The Historic Preservation Fund supports the work of federal and state preservation agencies, and provides grants to bricks and mortar restoration and rehabilitation projects across the country.
Each year Preservation Action, it’s members and partners, advocate for strong funding levels. This year, thanks to the advocacy of the grassroots, 124 Members of Congress, signed-on to a Dear Collegue letter that included these strong words:
Funding these core and essential historic preservation program represents a true investment in America’s treasured legacy multiplied many times over through public-private economic partnerships and ventures. Most importantly, it would create much needed jobs and ensure the protection of historic resource nationwide that might otherwise be lost forever.
Additionally, the House and Senate Dear Colleague letters request $56.41 million, including $46.925 million for State Historic Preservation Offices, $8.985 million for Tribal Historic Preservation Offices, and $500,000 in grants to underserved communities.
House of Representatives
Thanks to your advocacy, 104 House Representatives signed-on to the FY15 Historic Preservation Fund Dear Colleague Appropriations letter circulated by Reps. Michael Turner (R-OH) and Rush Holt (D-NJ). That’s 12 more than last year!
Thanks to you advocacy, 20 Senators signed-on to the FY15 Historic Preservation Fund Dear Colleague Appropriations letter circulated by Sens. Senator Gillibrand (D-NY) and Ben Cardin (D-MD). That’s 12 more than last year!
Representatives who have Signed-On
List Updated March 28, 2014; Organized Alphabetically by State
|James A. Himes||CT-04|
|Eleanor Holmes Norton||DC|
|Frederica S. Wilson||FL-24|
|Bobby L. Rush||IL-01|
|Danny K. Davis||IL-07|
|John A. Yarmuth||KY-03|
|James P. McGovern||MA-02|
|John F. Tierney||MA-06|
|Michael E. Cupuano||MA-07|
|Stephen F. Lynch||MA-08|
|C.A. Dutch Ruppersberger||MD-02|
|Donna F. Edwards||MD-04|
|John K. Delaney||MD-06|
|Chris Van Hollen||MD-08|
|John Conyers, Jr||MI-03|
|Gregorio Kilili Camancho Sablan||MP-AL|
|Ann McLane Kuster||NH-02|
|Donald M. Payne Jr||NJ-06|
|Bill Pascrell, Jr||NJ-09|
|Michelle Lujan Grishman||NM-01|
|Yvette D. Clarke||NY-09|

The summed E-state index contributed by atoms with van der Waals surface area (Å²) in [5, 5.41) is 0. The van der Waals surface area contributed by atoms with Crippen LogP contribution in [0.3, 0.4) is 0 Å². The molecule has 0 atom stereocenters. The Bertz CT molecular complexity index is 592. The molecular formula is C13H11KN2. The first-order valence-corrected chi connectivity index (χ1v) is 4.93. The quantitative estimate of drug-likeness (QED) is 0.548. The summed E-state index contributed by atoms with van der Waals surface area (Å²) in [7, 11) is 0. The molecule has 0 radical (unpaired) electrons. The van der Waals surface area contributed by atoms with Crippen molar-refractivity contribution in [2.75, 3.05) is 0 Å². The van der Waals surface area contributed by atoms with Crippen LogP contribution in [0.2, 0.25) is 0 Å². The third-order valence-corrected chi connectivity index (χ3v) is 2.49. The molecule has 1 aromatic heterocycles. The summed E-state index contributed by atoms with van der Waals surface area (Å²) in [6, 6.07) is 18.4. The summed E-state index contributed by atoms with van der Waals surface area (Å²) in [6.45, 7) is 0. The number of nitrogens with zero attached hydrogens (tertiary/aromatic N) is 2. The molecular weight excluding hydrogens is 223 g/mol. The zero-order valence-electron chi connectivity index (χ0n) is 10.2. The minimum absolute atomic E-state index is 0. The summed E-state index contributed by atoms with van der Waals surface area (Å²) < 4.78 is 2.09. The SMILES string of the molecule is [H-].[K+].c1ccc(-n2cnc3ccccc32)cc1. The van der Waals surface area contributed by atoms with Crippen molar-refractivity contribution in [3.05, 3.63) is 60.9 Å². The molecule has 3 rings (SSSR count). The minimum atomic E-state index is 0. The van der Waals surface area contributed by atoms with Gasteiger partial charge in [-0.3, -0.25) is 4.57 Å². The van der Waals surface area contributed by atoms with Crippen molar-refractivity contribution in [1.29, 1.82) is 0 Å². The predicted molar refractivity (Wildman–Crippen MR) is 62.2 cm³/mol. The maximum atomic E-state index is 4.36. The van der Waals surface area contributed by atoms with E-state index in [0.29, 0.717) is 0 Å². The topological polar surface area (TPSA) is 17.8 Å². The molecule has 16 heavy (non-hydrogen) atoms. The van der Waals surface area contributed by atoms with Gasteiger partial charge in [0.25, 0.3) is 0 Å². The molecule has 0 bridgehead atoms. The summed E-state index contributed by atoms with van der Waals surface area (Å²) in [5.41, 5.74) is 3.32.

|Michael G. Grimm||NY-11|
|Charles B. Rangel||NY-13|
|Elliot L. Engel||NY-16|
|Sean Patrick Maloney||NY-18|
|Christopher P. Gibson||NY-19|
|Paul D. Tonko||NY-20|
|Marcia L. Fudge||OH-11|
|Allyson Y. Schwartz||PA-13|
|Sheila Jackson Lee||TX-18|
|Marc A. Veasey||TX-33|
|Robert C. “Bobby” Scott||VA-03|
|Gerald E. Connolly||VA-11|
|Suzan K. DelBene||WA-01|
Senators who have Signed-On
Historic Preservation Fund FAQ
In 1976 Congress amended the National Historic Preservation Act of 1966 to establish the Historic Preservation Fund (HPF). The HPF was created to provide a continual and constant source of funds to implement our nation’s historic preservation program.
HPF resources, which primarily flow through State and Tribal Historic Preservation Offices, encourage investment in historic preservation efforts and accelerate historic preservation activities at the local, state and national levels – leveraging private investment, revitalizing communities, promoting heritage tourism, and building public private partnerships.
The HPF receives its annual deposit from off shore oil lease reserves. Off-shore drilling funds our national preservation program? Here is the legislative justification:
Federal lands include those on the outer continental shelf and oil companies pay for the right to drill for oil on those lands off the coast of the United States. The exploitation of one valuable resource supports investment in another. This is the thrust of the HPF – and also the Land and Water Conservation Fund after which the HPF was modeled. A share of proceeds from the consumption of one non-renewable natural resource (oil) is reinvested in our man-made historic and cultural resources.
From FY 1980 onward, the fund has received annual deposits of $150 million. The authorized funds deposited into the HPF are, however, subject to the appropriation process. Unexpended funds are to remain in the HPF until appropriated. The President’s Budget shows a balance of $3.28 billion.
For fiscal year 2014, Congress provided a total of $56.41 million for the Historic Preservation Fund consisting of $46.25 million for State Historic Preservation Offices, $8.985 for Tribal Historic Preservation Offices and $500,000 for a grant program for survey and nomination.
Under-funding the Historic Preservation Fund seriously jeopardizes the federal preservation program and by extension State and local preservation efforts. As the dollars and staff sizes shrink in the SHPOs and THPOs, difficult choices must be made. Many times there is no alternative but to realign priorities and eliminate discretionary programs – public education, support for private sector non-profits, site visits to communities and rehabilitation tax credit projects – in order to have sufficient resources to address the activities about which SHPOs have no discretion such as responding to rehabilitation tax credit applications, and commenting on Section 106 cases. These examples illustrate the debilitating consequences of under-funding and serve to suggest the incredible advances that additional funding could secure. At a time when Americans,
like never before, are searching to understand and celebrate the hallmarks of our democracy and our unique American experience, we have to hold the federal government to its responsibilities put into law decades ago.